“…and today we’re talking about an owl with an eye for allies. But more on that later.”
Small things slithering across the woodlands know to watch the skies. A killer approaches silently as it glides from high perches. For most small mammals and invertebrates that meet this aerial doom, it’s time to say goodbye to this mortal coil. But when a particular snake comes face-to-beak with the eastern screech owl, they have one more chance to prove their worth. But sometimes, combating deadly predators is a matter of being worth more alive than dead in Life, Death, and Taxonomy.
- Like most owls, they are imposing birds of prey with seemingly large, neckless heads and a puffed-out chest.
- They have flat, walnut-shaped faces with short, hooked beaks, enormous yellow eyes, and two larger horned tufts for ears.
- Their feathers are greyish-brown with black streaks along the belly and wings, and a black line outlining the face. Though there is a “red” or “rufous” variant. Not really red, just reddish-brown.
- There are five different subspecies (or morphs):
Welcome to the beloved Measure Up segment. The official listener’s favorite part of the show! The part of the show when we present the animal’s size and dimension in relatable terms through a quiz that’s fun for the whole family. It’s also the part of the show that’s introduced by you when you send in audio of yourself saying, singing, or chittering the words Measure Up into ldtaxonomy at gmail dot com. We do have a Measure Up intro this week from Alex. See if you can tell where Alex is from…
- 16 to 25 cm (6.5 to 10 in)
- How many screech owls go into the world’s largest pair of cowboy boots?
- Hint: They aren’t real cowboy boots, but they are a piece of art created by Bob “Daddy-O” Wade. Wade is known for creating huge art and he’s also made a giant iguana in New York. The boots are in San Antonio.
- 42 owls. The boots are 35 feet high.
- 121–244 g (4–8 oz)
- How many owls go into the weight of the largest drum in Texas?
- Hint: The drum is known as Big Bertha and lives at The University of Texas at Austin. She’s also called the “Sweetheart of the Longhorn Band.” Bertha is played after each touchdown and also sees action at pep rallies and other events. She’s moved on a cart on and off the field.
- 1000 owls. Big Bertha is 500 pounds (230 kg).
- Range: Most of Eastern North America from Florida to Newfoundland and extending as far inland as Texas and Mexico. They love forests, meadows, marshes, basically anywhere there are pine trees. They are also pretty common in areas with lots of humans.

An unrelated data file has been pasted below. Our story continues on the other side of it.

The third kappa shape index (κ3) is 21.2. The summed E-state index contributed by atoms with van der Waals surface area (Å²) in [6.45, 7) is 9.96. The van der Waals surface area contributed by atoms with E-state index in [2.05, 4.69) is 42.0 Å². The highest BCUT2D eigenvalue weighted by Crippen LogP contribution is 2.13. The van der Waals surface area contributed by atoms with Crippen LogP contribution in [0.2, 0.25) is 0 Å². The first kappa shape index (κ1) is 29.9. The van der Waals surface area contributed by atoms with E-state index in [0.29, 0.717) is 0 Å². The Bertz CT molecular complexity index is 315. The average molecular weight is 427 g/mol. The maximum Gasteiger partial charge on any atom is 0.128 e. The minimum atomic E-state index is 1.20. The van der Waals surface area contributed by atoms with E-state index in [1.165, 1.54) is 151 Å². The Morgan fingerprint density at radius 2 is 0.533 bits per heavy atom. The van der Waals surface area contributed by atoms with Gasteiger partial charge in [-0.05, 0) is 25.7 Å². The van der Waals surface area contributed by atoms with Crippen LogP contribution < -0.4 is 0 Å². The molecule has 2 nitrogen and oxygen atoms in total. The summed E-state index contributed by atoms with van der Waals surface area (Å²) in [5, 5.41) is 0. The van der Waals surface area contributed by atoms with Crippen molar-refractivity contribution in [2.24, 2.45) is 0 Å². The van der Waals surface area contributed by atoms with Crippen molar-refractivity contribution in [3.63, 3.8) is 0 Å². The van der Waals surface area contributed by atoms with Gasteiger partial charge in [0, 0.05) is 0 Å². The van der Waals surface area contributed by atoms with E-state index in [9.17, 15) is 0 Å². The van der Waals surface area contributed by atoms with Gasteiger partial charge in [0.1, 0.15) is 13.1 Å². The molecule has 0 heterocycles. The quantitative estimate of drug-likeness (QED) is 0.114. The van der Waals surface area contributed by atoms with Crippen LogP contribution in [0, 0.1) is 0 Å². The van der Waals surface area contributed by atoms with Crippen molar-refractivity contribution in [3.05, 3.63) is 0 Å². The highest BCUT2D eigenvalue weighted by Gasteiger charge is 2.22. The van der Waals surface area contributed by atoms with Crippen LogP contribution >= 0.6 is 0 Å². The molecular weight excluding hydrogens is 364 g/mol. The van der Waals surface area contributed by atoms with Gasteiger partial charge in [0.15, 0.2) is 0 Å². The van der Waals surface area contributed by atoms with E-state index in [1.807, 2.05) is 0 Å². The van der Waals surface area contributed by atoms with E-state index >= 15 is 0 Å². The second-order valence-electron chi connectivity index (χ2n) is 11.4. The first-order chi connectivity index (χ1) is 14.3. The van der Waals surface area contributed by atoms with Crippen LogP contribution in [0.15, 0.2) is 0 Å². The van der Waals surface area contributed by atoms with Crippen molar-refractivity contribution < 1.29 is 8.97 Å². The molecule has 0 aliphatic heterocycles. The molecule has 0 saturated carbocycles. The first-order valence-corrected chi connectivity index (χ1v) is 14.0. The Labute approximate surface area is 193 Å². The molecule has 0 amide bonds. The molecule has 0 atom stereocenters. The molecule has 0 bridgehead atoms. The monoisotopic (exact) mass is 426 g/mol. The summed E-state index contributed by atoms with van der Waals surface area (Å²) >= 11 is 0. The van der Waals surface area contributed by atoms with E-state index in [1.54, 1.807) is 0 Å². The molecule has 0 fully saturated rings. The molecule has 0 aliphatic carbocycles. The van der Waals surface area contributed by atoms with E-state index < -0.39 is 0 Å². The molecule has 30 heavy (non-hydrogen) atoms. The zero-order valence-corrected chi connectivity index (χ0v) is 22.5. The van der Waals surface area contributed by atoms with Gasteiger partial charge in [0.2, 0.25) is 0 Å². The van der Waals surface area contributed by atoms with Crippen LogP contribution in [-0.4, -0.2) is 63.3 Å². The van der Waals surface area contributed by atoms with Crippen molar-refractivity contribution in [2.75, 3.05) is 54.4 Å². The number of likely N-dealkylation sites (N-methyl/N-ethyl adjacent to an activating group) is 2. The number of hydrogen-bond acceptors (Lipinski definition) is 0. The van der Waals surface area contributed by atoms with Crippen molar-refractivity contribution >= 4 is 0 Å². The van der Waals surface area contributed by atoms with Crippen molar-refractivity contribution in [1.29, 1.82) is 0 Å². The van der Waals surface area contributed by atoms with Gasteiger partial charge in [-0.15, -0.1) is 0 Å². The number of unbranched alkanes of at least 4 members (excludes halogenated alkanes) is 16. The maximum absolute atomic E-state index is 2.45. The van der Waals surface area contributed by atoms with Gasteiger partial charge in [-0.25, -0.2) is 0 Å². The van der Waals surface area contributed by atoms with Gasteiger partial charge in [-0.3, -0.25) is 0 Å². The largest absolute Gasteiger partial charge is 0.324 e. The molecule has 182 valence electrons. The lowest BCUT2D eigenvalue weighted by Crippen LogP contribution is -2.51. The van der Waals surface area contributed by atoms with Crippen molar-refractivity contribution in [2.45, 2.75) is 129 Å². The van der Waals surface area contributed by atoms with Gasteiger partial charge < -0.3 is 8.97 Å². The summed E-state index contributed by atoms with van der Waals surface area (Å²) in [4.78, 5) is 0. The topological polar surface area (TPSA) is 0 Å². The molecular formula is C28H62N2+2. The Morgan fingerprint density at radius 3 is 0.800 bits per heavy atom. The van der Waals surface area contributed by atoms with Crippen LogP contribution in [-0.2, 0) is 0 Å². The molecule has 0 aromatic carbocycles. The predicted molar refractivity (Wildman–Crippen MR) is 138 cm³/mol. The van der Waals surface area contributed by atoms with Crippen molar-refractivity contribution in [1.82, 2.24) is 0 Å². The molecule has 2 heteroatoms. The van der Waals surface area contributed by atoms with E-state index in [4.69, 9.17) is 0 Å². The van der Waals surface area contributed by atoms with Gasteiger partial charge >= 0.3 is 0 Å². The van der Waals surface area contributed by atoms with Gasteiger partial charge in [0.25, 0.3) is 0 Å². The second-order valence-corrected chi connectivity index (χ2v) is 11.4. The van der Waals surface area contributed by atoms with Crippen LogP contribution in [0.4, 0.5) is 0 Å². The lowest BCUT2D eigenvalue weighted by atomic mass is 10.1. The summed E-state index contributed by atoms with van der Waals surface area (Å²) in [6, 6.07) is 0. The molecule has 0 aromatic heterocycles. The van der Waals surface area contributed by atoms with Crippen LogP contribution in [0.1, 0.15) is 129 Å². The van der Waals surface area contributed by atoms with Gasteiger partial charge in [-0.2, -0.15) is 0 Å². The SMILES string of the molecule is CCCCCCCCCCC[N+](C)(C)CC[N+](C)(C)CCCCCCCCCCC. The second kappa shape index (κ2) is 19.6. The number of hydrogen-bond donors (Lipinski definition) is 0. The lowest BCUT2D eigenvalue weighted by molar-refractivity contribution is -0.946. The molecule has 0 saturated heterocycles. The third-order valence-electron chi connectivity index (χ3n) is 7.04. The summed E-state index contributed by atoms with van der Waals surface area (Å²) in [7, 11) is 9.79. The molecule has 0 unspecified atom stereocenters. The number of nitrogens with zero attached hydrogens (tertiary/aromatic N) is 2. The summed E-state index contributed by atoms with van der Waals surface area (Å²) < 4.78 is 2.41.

- Diet: Insects, lizards, rodents, snails, crayfish, spiders, worms, squirrels, bats, small birds, turtles, fish, snakes, frogs, salamanders, and much much more! Basically anything it can fly off with.
- It’s a pretty avid hunter that swoops down on prey from a concealed perch
- It has insane hearing and can even hear prey digging around under heavy snow.
- While it has ear tufts, like we said, its actual ears are asymmetrically placid, so it can use the difference in sound to triangulate the position of prey.
- It also has the same stealth feathers that the barn owl has.
- As we mentioned, it is well-adapted to living near humans and will often live in little bird houses made for them or some other bird. In many cases, they’ll kill and eat the birds living there.
Major Fact: Snake Guards
Eastern screech owls are adept hunters and go after all manner of small prey species in the woodlands they patrol. But like every good hunter, they spare those who are better left alive.
When the owls find a particular snake called the Texas blind snakes, they scoop them up without killing them. These snakes are small and worm-like in appearance. They aren’t completely blind, but they’re close to it, preferring to spend their days burrowed beneath the soil.
Owls that catch the snakes bring them back to their nest of hungry owlets and drop them in. Some eager owl babies gobble up these non-seeing noodles on sight. But many snakes are able to burrow into the foliage, feathers, and soil in the bottom of the nest where no baby beaks come after them.
At this point, you may be thinking, “This isn’t something the owl is doing. The snakes are just lucky enough to be able to burrow for their lives.” But, like most owls, screech owls kill their prey quickly, often by biting off their heads, and these snakes make it to the nest in one piece.
The snakes that live in owl nests gobble up insects and other tiny nest invaders that might act as parasites to young owls.
Research found that owlets that grow up with noddle nannies tended to grow bigger and faster than their kin with no scaly roommates. The snake gets a steady diet of food while the owls get a housekeeper.
This is a clear example of symbiosis and a debatable example of mutualism. Mutualism is when two species work together in a mutually beneficial relationship. Under ideal circumstances, that’s what happens, but the snake clearly gets the short end of the stick.
They have to make it through a gauntlet of tiny sharp beaks and when those beaks grow up and leave, the snakes usually don’t maintain a viable food source in the nest. It’s thought that insects are accidentally brought into the nest by hitching a ride on Big Momma like rats on an old frigate. Other insects may be attracted to other aspects of owl life like dropped food and feces.
Ending: So keep your head on a swivel, swoop in at the opportune moment, and always keep a couple snakes handy because you never know when you need snakes like the eastern screech owl here in Life, Death, and Taxonomy.